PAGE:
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sugarandslice Posted 15 Jan 2010 , 8:17pm
post #9 of 15

Bench scraper for smoothing ganache before you put fondant on your cakes. (Also good for scraping benches! icon_wink.gif )
Angled spatulas/palette knives.
Pizza cutter
Acetate film cut to the size of your hand for polishign fondant
Small non-stick rolling pin for rolling out small, accent pieces of fondant
As many colours and dusts as you can afford
Basic flower-modelling kit
Large rolling pin with handles

The other thing I'd suggest (which costs nothing) is spending lots of time on Youtube watching how others do it.


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Sassy74 Posted 15 Jan 2010 , 9:31pm
post #10 of 15
Originally Posted by Spectra

Thanks everyone! Just one question. Sassy you said TWO fondant smoothers, and I was wondering why? Do they come in different sizes?


Spectra, I reccomend two so that you can use them for counter-pressure on your fondant cakes. What I mean by that is, while you're holding a fondant smoother in one hand smoothing the side of the cake, you hold the other fondant smoother in the other hand on the opposite side of the cake for stability. Also, you can use two opposing smoothers to work air bubles into position to "pop" them, working the smoothers from opposite sides toward the middle. And for a cake with square angles, you can use the two smoothers to sharpen your angles really well.

You could get by with one, but eventually you'll probably be buying another. HTH!

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Spectra Posted 15 Jan 2010 , 10:06pm
post #11 of 15

Oh that is awesome! I never thought of that. Thank you so much for that tip! Definitely will get two!

Making a list as we speak! icon_smile.gif

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pattycakesnj Posted 15 Jan 2010 , 10:28pm
post #12 of 15

large piece of vinyl for rolling out your fondant on. No need to use cs, ps or crisco. (get it in any fabric store)

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Sagebrush Posted 16 Jan 2010 , 5:07am
post #13 of 15

I was going to mention the bench scraper and turntable, too. I found it a lot easier to get the buttercream mostly smooth holding the bench scraper against it while turning the turntable. I have the Wilton Trim & Turn Ultra (it's white and green and 3"-4" tall. I had no problems with a 2 layer torted 8" cake, and I would think the 10" would be okay, too... I don't know if it would have trouble with stacked cakes, but I think it's a pretty decent one to get started with and you can buy it w/ a 40% off coupon at JoAnn's or Hobby Lobby.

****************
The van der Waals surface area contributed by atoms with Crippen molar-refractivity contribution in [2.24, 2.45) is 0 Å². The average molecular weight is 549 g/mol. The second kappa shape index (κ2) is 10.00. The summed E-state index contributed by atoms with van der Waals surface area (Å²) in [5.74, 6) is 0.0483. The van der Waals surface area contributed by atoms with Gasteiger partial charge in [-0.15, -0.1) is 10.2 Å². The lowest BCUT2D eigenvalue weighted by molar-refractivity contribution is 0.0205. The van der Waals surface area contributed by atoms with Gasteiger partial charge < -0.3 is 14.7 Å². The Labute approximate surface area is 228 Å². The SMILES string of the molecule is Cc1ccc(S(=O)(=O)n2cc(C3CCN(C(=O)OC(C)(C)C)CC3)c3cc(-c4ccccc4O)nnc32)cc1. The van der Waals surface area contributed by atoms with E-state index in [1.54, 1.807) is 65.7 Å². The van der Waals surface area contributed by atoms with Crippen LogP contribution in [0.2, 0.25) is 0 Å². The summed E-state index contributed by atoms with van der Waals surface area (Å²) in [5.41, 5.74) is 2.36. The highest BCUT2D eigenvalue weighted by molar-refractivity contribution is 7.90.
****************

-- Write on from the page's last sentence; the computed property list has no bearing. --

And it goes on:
Re: the pans, I would go 6, 8, 10, instead of 6, 8, 9, because then you can stack and have a little room to decorate.

And Sassy is right... it's soooo easy to spend a ton (it doesn't help that GSA is having their stock up sale now... oh, just a little more and I can get more of a discount... it'll be cheaper to buy now than later... as if I won't just find something later I HAVE to have, too). You probably don't have to, but I get sucked in easily. icon_redface.gif

OHHHH... and for torting... the cake shop I shadowed at last month just uses dental floss.

- Leisel

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nadia0411 Posted 16 Jan 2010 , 7:15am
post #14 of 15

A good starting point is wilton cake decorating courses kits, i bought first 3 in the beginning and they were more than enough, rest u can buy as needed.

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Spectra Posted 17 Jan 2010 , 1:25am
post #15 of 15

Thanks for all the great tips! I'm actually going to take that Wilton course in 3 weeks, and I have all these 40 percent off coupons for Michael's, so I think/hope I can use them for the course kits! icon_smile.gif